- ItemOpen AccessPROGRAMMING COMPUTER CONTROLLED SYSTEMS BY NON-EXPERTS(1987-07-01) MacDonald, Bruce A.; Witten, Ian H.Existing computer-controlled systems lack both teachability and adaptability. It is difficult for end users to specify new procedures to them, or even to modify old ones. This paper introduces two case studies of how non-programmers may define and modify procedures, an activity they are encouraged to conceptualize as teaching rather than programming. In contrast to many AI approaches to learning, the emphasis is on making the systems accessible through a suitably-engineered human-machine interface. The first system allows a teacher to correct a previously-taught robot action sequence by making on-line adjustments using his natural verbal ability. The second is a programming metaphor for office users which complements the object-oriented method of conventional direct manipulation systems by providing an "office clerk" that the user can instruct by giving examples and commands.
- ItemOpen AccessPROGRAMMING COMPUTER CONTROLLERS BY GIVING EXAMPLES(1987-06-01) MacDonald, Bruce A.It is difficult for non-experts to specify a new procedure to a computer controlled system. The problem is that non-programmers, and sometimes skilled programmers, have difficulty in setting up new tasks. If we expect robots and other programmable computer controlled systems to expand in the market place, then the set up cost for new tasks must be reduced. Specifying new procedures to a system controller is difficult because existing systems need a description \fIin a programming language.\fR People do not find it easy to translate their natural knowledge of a task into programs. Some existing robots can be led through a fixed sequence of movements, which are recorded for later repetition (e.g. spray-painting robots). Thus a user can specify that a fixed sequence be automated, without needing programming expertise. However, once the sequence must be edited, the user must employ some programming expertise. This paper examines a technique for editing robot sequences verbally. This verbal correction scheme would enable a teacher to make online adjustments to a robot's action sequence, using his natural verbal ability. As well as editing, conditionals, iteration and data structures are required in procedures. Methods for a user to naturally specify these are briefly discussed.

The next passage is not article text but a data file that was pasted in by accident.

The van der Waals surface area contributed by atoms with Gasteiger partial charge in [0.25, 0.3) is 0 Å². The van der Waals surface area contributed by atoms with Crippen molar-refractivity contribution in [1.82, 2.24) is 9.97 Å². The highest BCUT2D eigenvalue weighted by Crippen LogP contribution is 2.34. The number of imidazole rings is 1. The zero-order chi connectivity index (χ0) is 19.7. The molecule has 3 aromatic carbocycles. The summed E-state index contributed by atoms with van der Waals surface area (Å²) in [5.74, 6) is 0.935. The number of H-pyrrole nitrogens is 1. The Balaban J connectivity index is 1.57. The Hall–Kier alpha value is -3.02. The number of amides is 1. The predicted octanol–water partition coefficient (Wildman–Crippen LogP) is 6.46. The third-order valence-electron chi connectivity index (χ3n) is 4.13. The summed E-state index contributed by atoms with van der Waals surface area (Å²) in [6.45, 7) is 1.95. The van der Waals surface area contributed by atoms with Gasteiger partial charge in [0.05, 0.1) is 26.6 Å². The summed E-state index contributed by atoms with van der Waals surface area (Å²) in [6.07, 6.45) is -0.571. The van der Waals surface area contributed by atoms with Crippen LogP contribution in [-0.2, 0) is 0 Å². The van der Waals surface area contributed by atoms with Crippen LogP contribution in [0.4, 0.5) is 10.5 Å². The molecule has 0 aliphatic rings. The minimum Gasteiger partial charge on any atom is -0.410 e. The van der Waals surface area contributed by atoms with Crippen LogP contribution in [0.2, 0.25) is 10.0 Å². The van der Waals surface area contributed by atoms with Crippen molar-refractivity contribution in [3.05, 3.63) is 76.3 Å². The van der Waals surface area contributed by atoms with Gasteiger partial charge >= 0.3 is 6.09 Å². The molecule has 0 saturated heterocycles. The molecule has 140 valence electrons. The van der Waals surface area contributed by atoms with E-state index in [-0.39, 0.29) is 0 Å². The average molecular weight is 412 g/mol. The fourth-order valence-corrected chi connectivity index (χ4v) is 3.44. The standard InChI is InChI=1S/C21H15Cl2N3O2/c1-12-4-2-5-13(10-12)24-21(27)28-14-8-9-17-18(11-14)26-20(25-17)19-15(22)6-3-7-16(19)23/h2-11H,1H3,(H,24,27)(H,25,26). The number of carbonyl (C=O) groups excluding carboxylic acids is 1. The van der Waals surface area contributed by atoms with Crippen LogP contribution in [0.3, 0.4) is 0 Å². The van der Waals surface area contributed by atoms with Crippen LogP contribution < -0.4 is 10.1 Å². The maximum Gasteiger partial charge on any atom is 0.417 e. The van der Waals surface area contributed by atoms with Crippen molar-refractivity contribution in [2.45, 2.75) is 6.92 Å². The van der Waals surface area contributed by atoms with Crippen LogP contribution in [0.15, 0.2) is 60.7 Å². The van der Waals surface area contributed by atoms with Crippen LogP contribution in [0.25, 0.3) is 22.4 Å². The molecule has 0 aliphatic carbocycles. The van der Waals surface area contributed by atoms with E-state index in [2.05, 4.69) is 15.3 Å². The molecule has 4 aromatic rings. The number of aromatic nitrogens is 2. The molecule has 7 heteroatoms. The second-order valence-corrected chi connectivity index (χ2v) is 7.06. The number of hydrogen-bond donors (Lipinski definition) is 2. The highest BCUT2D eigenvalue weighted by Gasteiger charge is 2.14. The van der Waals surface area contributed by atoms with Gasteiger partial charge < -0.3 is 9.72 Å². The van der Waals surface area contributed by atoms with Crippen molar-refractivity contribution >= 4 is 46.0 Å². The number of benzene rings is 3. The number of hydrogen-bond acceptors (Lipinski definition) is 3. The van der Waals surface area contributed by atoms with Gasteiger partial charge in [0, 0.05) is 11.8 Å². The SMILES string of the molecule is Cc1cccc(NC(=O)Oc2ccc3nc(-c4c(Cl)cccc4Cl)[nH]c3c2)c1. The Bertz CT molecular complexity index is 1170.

- ItemOpen AccessQUATERNIONS AND MOTION INTERPOLATION(1988-11-01) Heise, Rosanna; MacDonald, Bruce A.This paper explains straight-line interpolation of solid object motion, such as robot end effector translation and rotation. Smoothly changing orientation is accomplished using quaternions- a way of representing every orientation as four numbers (an angle and an axis of rotation). The first portion of the paper clarifies quaternions to provide an intuitive understanding of their role in rotation. Interpolation is then discussed, concluding with some problems in real manipulator implementations. The interpolation method has been tested on an Excalibur robot.
- ItemOpen AccessROBOTS ACQUIRING TASKS FROM EXAMPLES(1988-12-25) MacDonald, Bruce A.; Heise, RosannaThis paper describes a task acquisition system which is being implemented on a six-joint robot. Functions controlling the robot are constructed directly from examples of the user leading it. The numerical robot feedback is passed through a symbolic processing stage to convert it into primitive motion functions. Thereafter, generalization occurs at two levels - the primitive motion function names and the arguments to these primitive functions. The constructed task function may contain loops, conditionals, and variables. All variables are determined from the objects which are manipulated. General algorithms are described, examples are given, and comparisons to existing operator learning systems are presented.